The NSW government will spend $192 million on night-time aerial firefighting, new equipment and better mental health supports for emergency services as part of its response to the state's bushfire inquiry.
Premier Gladys Berejiklian established the inquiry in January in the midst of a catastrophic and unprecedented bushfire season in which 25 people died, almost 2500 homes were razed, more than 5.5 million hectares were burned and billions of animals perished.
The independent inquiry handed down 76 recommendations in July, and all were accepted by the government in August.
The $192 million, announced on Thursday, will be spent across five years in the hope NSW can avoid a repeat of last summer's horror bushfire season.
"Last season's bushfires had a devastating effect on the whole of NSW and this funding will go a long way in ensuring we never see the same impact again," NSW Treasurer Dominic Perrottet said.
The funds include:
* $36 million for a new first responder mental health strategy;
* $2.5 million for updates to the Fires Near Me app;
* $23 million for PPE for frontline firefighters;
* and $17 million for upgrades to firefighting trucks.
The state's aerial firefighting fleet and training facilities will also receive a $5.4 million boost, and $9.5 million will be spent on improving the fire trail network.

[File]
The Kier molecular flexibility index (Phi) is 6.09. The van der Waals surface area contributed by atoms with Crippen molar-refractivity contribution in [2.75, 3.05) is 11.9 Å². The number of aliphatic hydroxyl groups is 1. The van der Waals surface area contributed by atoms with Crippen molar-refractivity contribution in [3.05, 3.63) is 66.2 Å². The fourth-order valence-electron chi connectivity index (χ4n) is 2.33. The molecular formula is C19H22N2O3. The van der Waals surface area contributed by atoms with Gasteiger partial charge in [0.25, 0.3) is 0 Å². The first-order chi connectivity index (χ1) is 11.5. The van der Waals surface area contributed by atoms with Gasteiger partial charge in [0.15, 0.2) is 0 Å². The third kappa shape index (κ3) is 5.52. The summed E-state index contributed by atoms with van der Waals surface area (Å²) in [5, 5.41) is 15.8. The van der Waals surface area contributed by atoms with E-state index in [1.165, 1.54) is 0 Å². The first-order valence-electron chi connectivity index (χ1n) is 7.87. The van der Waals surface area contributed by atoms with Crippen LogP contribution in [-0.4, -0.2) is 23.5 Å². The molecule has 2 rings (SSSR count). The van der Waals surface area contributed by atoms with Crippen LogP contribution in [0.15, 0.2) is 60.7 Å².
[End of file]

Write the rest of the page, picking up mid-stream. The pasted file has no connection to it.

The inquiry recommended landowners across NSW be obliged to conduct more hazard-reduction burns on their properties and that more hazard-reduction burns be conducted in closer proximity to endangered communities.
The NSW government was also advised to buy more medium-sized water-bombing aircraft, update equipment, training and mental health support for firefighters, and trial military-style water-bombing tactics.
The performance of hazard-reduction burns and water bombing should occur at night, and Indigenous cultural burning techniques should also be examined in greater detail, the inquiry recommended.
More measures to address the inquiry's recommendations will be considered in future budgets, the treasurer said.
However, Labor's shadow emergency services minister Trish Doyle said the announcement was a "slap in the face" for frontline firefighters.
Ms Doyle said the funding announcement would not provide upgrades to enough trucks and that mental health support had been needed since the last bushfire season.
"The fact that they had this money and chose not to invest until months and months down the track is disgusting," Ms Doyle said in a statement on Thursday.
Australian Associated Press